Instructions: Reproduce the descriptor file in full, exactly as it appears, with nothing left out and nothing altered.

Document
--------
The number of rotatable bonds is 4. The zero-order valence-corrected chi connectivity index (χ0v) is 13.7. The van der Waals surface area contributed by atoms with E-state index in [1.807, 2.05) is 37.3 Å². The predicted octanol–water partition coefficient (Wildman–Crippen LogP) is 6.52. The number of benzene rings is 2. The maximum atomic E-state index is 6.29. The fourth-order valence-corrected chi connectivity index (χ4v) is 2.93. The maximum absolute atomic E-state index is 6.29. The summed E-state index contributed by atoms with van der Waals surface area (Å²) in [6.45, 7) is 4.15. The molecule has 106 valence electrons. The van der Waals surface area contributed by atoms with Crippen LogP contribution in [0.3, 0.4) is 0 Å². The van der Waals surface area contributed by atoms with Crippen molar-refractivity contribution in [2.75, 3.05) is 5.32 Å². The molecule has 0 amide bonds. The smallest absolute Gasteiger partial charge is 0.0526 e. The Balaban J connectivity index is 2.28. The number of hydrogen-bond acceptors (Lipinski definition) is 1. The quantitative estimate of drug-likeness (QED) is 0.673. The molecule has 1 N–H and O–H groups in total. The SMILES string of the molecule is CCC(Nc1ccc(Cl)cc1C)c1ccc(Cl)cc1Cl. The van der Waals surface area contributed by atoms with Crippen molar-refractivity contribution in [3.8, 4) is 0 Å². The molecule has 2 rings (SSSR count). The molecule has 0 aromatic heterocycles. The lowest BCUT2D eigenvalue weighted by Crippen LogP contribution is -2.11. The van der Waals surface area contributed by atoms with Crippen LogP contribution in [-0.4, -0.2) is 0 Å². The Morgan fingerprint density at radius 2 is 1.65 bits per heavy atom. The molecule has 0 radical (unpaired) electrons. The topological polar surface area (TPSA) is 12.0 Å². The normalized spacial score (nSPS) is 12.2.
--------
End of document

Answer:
The number of rotatable bonds is 4. The zero-order valence-corrected chi connectivity index (χ0v) is 13.7. The van der Waals surface area contributed by atoms with E-state index in [1.807, 2.05) is 37.3 Å². The predicted octanol–water partition coefficient (Wildman–Crippen LogP) is 6.52. The number of benzene rings is 2. The maximum atomic E-state index is 6.29. The fourth-order valence-corrected chi connectivity index (χ4v) is 2.93. The maximum absolute atomic E-state index is 6.29. The summed E-state index contributed by atoms with van der Waals surface area (Å²) in [6.45, 7) is 4.15. The molecule has 106 valence electrons. The van der Waals surface area contributed by atoms with Crippen LogP contribution in [0.3, 0.4) is 0 Å². The van der Waals surface area contributed by atoms with Crippen molar-refractivity contribution in [2.75, 3.05) is 5.32 Å². The molecule has 0 amide bonds. The smallest absolute Gasteiger partial charge is 0.0526 e. The Balaban J connectivity index is 2.28. The number of hydrogen-bond acceptors (Lipinski definition) is 1. The quantitative estimate of drug-likeness (QED) is 0.673. The molecule has 1 N–H and O–H groups in total. The SMILES string of the molecule is CCC(Nc1ccc(Cl)cc1C)c1ccc(Cl)cc1Cl. The van der Waals surface area contributed by atoms with Crippen molar-refractivity contribution in [3.8, 4) is 0 Å². The molecule has 2 rings (SSSR count). The molecule has 0 aromatic heterocycles. The lowest BCUT2D eigenvalue weighted by Crippen LogP contribution is -2.11. The van der Waals surface area contributed by atoms with Crippen LogP contribution in [-0.4, -0.2) is 0 Å². The Morgan fingerprint density at radius 2 is 1.65 bits per heavy atom. The molecule has 0 radical (unpaired) electrons. The topological polar surface area (TPSA) is 12.0 Å². The normalized spacial score (nSPS) is 12.2.